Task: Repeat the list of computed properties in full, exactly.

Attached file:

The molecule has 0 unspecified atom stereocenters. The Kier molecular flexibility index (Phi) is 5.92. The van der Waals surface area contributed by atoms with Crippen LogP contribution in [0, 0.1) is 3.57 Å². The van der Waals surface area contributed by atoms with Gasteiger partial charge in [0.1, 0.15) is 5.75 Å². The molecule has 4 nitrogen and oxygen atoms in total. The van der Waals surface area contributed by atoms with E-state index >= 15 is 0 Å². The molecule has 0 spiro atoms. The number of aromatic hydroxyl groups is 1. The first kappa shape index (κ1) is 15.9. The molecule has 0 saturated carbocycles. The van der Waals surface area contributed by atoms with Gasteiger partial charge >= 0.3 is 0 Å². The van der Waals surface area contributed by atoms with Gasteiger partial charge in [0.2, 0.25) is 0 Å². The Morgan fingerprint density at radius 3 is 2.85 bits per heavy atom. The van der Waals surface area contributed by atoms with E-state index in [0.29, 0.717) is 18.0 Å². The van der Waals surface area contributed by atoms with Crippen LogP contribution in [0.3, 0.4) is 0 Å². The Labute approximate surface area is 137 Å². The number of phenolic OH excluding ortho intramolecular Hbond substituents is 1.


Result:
The molecule has 0 unspecified atom stereocenters. The Kier molecular flexibility index (Phi) is 5.92. The van der Waals surface area contributed by atoms with Crippen LogP contribution in [0, 0.1) is 3.57 Å². The van der Waals surface area contributed by atoms with Gasteiger partial charge in [0.1, 0.15) is 5.75 Å². The molecule has 4 nitrogen and oxygen atoms in total. The van der Waals surface area contributed by atoms with E-state index >= 15 is 0 Å². The molecule has 0 spiro atoms. The number of aromatic hydroxyl groups is 1. The first kappa shape index (κ1) is 15.9. The molecule has 0 saturated carbocycles. The van der Waals surface area contributed by atoms with Gasteiger partial charge >= 0.3 is 0 Å². The van der Waals surface area contributed by atoms with Gasteiger partial charge in [0.2, 0.25) is 0 Å². The Morgan fingerprint density at radius 3 is 2.85 bits per heavy atom. The van der Waals surface area contributed by atoms with E-state index in [0.29, 0.717) is 18.0 Å². The van der Waals surface area contributed by atoms with Crippen LogP contribution in [0.3, 0.4) is 0 Å². The Labute approximate surface area is 137 Å². The number of phenolic OH excluding ortho intramolecular Hbond substituents is 1.